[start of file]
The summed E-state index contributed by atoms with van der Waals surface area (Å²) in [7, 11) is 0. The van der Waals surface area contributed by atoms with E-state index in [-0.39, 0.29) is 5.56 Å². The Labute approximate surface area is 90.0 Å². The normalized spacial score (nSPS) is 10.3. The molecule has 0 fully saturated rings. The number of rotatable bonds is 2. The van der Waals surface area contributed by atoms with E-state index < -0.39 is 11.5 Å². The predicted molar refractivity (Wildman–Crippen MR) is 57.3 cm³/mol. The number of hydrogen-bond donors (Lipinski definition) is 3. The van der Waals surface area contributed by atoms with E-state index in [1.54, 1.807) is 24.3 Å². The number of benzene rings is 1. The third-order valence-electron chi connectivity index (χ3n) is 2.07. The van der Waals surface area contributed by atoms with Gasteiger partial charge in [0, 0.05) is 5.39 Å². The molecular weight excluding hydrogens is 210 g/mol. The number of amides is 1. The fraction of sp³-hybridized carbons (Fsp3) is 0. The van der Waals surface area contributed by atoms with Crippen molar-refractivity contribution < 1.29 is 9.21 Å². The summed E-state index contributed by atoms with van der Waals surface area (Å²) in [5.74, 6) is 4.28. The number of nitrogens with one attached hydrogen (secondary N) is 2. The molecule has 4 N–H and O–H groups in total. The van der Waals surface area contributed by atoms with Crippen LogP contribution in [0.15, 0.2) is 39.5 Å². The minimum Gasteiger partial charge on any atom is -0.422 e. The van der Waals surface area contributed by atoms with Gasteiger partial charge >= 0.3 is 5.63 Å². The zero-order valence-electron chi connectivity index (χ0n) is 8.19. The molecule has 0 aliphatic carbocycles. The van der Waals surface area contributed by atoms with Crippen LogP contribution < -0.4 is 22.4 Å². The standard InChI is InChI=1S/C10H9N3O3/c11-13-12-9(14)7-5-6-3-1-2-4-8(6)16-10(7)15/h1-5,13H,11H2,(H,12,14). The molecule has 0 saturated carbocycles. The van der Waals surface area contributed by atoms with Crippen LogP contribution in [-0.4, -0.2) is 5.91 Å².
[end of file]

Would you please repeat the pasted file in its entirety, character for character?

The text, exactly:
The summed E-state index contributed by atoms with van der Waals surface area (Å²) in [7, 11) is 0. The van der Waals surface area contributed by atoms with E-state index in [-0.39, 0.29) is 5.56 Å². The Labute approximate surface area is 90.0 Å². The normalized spacial score (nSPS) is 10.3. The molecule has 0 fully saturated rings. The number of rotatable bonds is 2. The van der Waals surface area contributed by atoms with E-state index < -0.39 is 11.5 Å². The predicted molar refractivity (Wildman–Crippen MR) is 57.3 cm³/mol. The number of hydrogen-bond donors (Lipinski definition) is 3. The van der Waals surface area contributed by atoms with E-state index in [1.54, 1.807) is 24.3 Å². The number of benzene rings is 1. The third-order valence-electron chi connectivity index (χ3n) is 2.07. The van der Waals surface area contributed by atoms with Gasteiger partial charge in [0, 0.05) is 5.39 Å². The molecular weight excluding hydrogens is 210 g/mol. The number of amides is 1. The fraction of sp³-hybridized carbons (Fsp3) is 0. The van der Waals surface area contributed by atoms with Crippen molar-refractivity contribution < 1.29 is 9.21 Å². The summed E-state index contributed by atoms with van der Waals surface area (Å²) in [5.74, 6) is 4.28. The number of nitrogens with one attached hydrogen (secondary N) is 2. The molecule has 4 N–H and O–H groups in total. The van der Waals surface area contributed by atoms with Crippen LogP contribution in [0.15, 0.2) is 39.5 Å². The minimum Gasteiger partial charge on any atom is -0.422 e. The van der Waals surface area contributed by atoms with Gasteiger partial charge >= 0.3 is 5.63 Å². The zero-order valence-electron chi connectivity index (χ0n) is 8.19. The molecule has 0 aliphatic carbocycles. The van der Waals surface area contributed by atoms with Crippen LogP contribution < -0.4 is 22.4 Å². The standard InChI is InChI=1S/C10H9N3O3/c11-13-12-9(14)7-5-6-3-1-2-4-8(6)16-10(7)15/h1-5,13H,11H2,(H,12,14). The molecule has 0 saturated carbocycles. The van der Waals surface area contributed by atoms with Crippen LogP contribution in [-0.4, -0.2) is 5.91 Å².